“Not a week goes by without a fire somewhere in Germany in disposal vehicles, depots, or sorting plants because lithium batteries were not disposed of properly,” said the head of the Federal Association of German Waste Management, Water and Raw Materials Industry (BDE), Peter Kurth, in Berlin.


Many batteries end up in household waste

Lithium-ion batteries are increasingly posing problems for recycling plant operators. They now account for about 30% of batteries on the market, but only a fraction of them are disposed of properly. Many of them end up in household waste or in the yellow bag (plastic packaging waste) and increasingly lead to fires in waste disposal companies with high amounts of material damage. In many technical devices or furniture, such as mobile phones and massage chairs, it is no longer possible to remove the batteries before disposal. In this way, a high and often hidden risk potential is directly fed into the collection of recyclable materials.

In the last 10 years, there has been a rapid increase in fires in waste processing plants. This is directly related to the rapidly increasing numbers of lithium-ion batteries placed on the market and the decreasing collection rates of the same. It can be assumed that there are 1-2 lithium-ion batteries in every ton of residual waste. A single battery can lead to a full fire in the recycling plant.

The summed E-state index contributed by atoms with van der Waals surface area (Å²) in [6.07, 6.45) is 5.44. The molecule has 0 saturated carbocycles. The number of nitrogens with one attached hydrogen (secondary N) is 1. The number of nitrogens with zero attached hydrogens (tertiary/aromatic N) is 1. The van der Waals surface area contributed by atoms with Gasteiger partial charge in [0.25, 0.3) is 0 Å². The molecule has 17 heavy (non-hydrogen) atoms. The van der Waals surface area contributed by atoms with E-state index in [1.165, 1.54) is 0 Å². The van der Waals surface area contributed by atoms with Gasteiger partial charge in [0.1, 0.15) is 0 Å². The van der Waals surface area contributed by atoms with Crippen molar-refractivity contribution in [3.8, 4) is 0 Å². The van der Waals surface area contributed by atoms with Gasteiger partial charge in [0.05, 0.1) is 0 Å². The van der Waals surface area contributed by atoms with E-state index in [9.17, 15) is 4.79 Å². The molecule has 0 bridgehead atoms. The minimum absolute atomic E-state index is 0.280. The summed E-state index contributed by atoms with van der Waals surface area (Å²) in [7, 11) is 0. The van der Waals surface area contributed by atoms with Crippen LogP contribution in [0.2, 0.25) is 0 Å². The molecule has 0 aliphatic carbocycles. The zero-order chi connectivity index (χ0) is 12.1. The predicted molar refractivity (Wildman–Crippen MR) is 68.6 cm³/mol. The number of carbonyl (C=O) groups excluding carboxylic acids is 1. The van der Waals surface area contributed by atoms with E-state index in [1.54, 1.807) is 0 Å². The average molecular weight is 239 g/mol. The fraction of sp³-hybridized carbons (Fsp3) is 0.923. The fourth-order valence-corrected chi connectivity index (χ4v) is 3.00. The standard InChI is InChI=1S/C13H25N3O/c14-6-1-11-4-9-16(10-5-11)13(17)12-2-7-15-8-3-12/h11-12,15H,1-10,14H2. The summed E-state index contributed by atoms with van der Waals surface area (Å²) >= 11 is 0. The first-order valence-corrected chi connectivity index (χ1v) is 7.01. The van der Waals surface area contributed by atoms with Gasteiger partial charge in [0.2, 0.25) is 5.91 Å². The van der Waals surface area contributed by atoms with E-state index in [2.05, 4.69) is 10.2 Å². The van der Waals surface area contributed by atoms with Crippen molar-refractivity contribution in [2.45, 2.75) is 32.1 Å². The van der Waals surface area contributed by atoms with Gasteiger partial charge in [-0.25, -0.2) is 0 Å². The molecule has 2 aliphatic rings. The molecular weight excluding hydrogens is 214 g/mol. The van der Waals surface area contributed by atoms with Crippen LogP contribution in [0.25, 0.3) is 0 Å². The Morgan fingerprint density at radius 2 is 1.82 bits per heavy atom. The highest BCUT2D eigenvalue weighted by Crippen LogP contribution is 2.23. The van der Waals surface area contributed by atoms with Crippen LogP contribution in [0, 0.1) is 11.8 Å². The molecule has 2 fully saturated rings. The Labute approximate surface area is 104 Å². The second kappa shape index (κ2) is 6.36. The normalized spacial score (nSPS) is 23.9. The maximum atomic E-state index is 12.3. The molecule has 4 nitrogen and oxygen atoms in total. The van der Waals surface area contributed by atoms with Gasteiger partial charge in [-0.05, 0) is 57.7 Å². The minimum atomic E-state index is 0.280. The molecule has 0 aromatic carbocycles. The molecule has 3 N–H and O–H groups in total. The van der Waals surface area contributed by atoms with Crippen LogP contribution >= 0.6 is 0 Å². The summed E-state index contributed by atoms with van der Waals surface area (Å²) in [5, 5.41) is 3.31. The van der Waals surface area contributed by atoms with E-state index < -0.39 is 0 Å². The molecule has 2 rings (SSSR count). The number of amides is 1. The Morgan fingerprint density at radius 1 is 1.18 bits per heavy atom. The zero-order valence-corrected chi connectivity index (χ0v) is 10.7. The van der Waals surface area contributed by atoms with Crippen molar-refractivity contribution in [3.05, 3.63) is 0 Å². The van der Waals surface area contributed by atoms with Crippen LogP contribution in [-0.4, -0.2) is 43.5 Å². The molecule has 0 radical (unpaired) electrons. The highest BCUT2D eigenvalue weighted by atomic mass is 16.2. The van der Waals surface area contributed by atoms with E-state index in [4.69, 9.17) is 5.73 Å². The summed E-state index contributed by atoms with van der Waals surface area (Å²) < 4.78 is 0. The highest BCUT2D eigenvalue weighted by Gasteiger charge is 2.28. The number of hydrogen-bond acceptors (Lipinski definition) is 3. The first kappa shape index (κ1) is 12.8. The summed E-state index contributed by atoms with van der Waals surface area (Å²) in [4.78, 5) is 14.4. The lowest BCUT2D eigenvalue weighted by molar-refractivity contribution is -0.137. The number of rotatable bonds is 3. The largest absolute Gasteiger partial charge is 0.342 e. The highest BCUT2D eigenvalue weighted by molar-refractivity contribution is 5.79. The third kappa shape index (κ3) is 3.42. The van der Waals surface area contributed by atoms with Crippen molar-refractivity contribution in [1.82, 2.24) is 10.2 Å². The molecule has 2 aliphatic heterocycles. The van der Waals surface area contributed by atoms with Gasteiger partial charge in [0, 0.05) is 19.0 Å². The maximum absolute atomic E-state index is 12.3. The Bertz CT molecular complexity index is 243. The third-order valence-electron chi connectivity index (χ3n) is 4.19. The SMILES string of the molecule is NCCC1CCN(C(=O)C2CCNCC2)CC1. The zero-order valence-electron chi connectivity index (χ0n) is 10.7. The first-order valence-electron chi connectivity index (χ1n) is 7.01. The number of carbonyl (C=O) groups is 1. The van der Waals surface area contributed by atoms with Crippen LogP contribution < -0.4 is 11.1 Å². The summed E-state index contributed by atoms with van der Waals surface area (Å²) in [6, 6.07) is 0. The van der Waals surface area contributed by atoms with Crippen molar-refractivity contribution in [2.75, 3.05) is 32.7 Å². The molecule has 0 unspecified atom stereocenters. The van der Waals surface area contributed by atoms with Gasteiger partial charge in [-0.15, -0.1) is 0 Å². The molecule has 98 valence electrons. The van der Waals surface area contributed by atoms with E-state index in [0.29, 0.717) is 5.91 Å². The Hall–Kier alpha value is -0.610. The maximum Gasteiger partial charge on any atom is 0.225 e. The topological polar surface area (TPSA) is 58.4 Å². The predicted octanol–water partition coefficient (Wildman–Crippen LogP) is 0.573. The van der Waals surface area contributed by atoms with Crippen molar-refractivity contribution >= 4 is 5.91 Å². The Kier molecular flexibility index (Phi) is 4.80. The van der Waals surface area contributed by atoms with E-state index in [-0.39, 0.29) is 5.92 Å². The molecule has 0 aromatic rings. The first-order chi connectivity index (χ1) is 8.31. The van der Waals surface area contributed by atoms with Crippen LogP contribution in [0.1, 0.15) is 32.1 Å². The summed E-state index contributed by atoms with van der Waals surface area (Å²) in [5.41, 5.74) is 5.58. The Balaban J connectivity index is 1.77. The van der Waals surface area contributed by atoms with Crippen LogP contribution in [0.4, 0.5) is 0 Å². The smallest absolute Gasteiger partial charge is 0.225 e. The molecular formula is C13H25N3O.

High risk potential

During transport, reloading, pressing, sorting, or crushing, the lithium-ion batteries contained in the waste can explode due to a thermal runaway (an unstoppable chain reaction in which the temperature rises extremely within milliseconds and the energy stored in the battery is released abruptly). This is triggered by various mechanical, thermal, or electrical factors:

  • Damage to the battery due to the deformation or penetration of objects, for example by gripper arms, wheel loaders, or shredders
  • Overloading and internal short circuits
  • Overheating

Batteries at the end of their life cycle pose a particularly high risk here. In addition to fire, toxic gases and heavy metals as well as corrosive substances such as hydrofluoric acid can be released.


Mitigating the risk

As the amount of lithium-ion batteries in waste increases, so does the risk of fire in waste management facilities. Batteries now cause about half of all fires in recycling companies. The ever-growing fire risk is also increasingly posing problems for insurance companies, which often have to significantly increase deductibles and premiums in order to remain profitable.

Reliable detection and extinguishing systems offer safety for your own waste management company and advantages for insurance companies. Turret extinguishing systems can apply large quantities of water in a targeted manner to the seat of the fire and thus prevent it from spreading by cooling. These extinguishing systems from Rosenbauer can either be operated manually or execute the extinguishing process fully automatically with the aid of an IR detection system. Infrared systems can still detect hot spots in waste even after the burning battery has been removed, so that all risks are really covered. Such fire protection solutions from Rosenbauer have been implemented, for instance, at Hufnagel Service GmbH or AWG Bassum.